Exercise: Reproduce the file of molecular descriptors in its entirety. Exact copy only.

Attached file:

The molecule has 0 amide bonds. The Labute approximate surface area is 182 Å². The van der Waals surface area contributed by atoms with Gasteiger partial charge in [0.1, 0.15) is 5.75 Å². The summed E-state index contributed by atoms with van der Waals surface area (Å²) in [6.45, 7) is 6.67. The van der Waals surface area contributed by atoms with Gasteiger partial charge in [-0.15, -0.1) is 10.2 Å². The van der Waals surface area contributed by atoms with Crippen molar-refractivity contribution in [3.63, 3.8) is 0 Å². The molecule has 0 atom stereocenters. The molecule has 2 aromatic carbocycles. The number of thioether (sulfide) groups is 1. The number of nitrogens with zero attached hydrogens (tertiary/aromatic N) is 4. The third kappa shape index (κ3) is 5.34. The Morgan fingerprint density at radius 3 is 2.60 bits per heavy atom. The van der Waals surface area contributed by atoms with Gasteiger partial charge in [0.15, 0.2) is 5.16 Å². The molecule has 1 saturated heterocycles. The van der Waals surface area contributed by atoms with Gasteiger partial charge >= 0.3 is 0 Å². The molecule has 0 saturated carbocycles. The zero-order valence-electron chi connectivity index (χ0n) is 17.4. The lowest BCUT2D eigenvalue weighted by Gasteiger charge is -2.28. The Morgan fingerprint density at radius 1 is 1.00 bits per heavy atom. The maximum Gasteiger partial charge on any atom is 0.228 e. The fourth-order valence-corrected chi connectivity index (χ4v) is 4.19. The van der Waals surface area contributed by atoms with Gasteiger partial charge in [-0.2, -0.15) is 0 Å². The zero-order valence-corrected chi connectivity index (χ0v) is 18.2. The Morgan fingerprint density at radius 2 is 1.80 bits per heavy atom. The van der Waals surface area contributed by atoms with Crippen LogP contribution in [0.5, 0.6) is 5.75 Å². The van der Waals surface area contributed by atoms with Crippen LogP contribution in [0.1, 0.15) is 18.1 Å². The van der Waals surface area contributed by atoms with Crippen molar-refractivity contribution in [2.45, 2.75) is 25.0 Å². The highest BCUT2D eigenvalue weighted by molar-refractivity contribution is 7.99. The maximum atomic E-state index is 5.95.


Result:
The molecule has 0 amide bonds. The Labute approximate surface area is 182 Å². The van der Waals surface area contributed by atoms with Gasteiger partial charge in [0.1, 0.15) is 5.75 Å². The summed E-state index contributed by atoms with van der Waals surface area (Å²) in [6.45, 7) is 6.67. The van der Waals surface area contributed by atoms with Gasteiger partial charge in [-0.15, -0.1) is 10.2 Å². The van der Waals surface area contributed by atoms with Crippen molar-refractivity contribution in [3.63, 3.8) is 0 Å². The molecule has 0 atom stereocenters. The molecule has 2 aromatic carbocycles. The number of thioether (sulfide) groups is 1. The number of nitrogens with zero attached hydrogens (tertiary/aromatic N) is 4. The third kappa shape index (κ3) is 5.34. The Morgan fingerprint density at radius 3 is 2.60 bits per heavy atom. The van der Waals surface area contributed by atoms with Gasteiger partial charge in [0.15, 0.2) is 5.16 Å². The molecule has 1 saturated heterocycles. The van der Waals surface area contributed by atoms with Gasteiger partial charge >= 0.3 is 0 Å². The molecule has 0 saturated carbocycles. The zero-order valence-electron chi connectivity index (χ0n) is 17.4. The lowest BCUT2D eigenvalue weighted by Gasteiger charge is -2.28. The Morgan fingerprint density at radius 1 is 1.00 bits per heavy atom. The maximum Gasteiger partial charge on any atom is 0.228 e. The fourth-order valence-corrected chi connectivity index (χ4v) is 4.19. The van der Waals surface area contributed by atoms with Gasteiger partial charge in [-0.2, -0.15) is 0 Å². The zero-order valence-corrected chi connectivity index (χ0v) is 18.2. The Morgan fingerprint density at radius 2 is 1.80 bits per heavy atom. The van der Waals surface area contributed by atoms with Crippen LogP contribution in [0.5, 0.6) is 5.75 Å². The van der Waals surface area contributed by atoms with Crippen LogP contribution in [0.1, 0.15) is 18.1 Å². The van der Waals surface area contributed by atoms with Crippen molar-refractivity contribution in [2.45, 2.75) is 25.0 Å². The highest BCUT2D eigenvalue weighted by molar-refractivity contribution is 7.99. The maximum atomic E-state index is 5.95.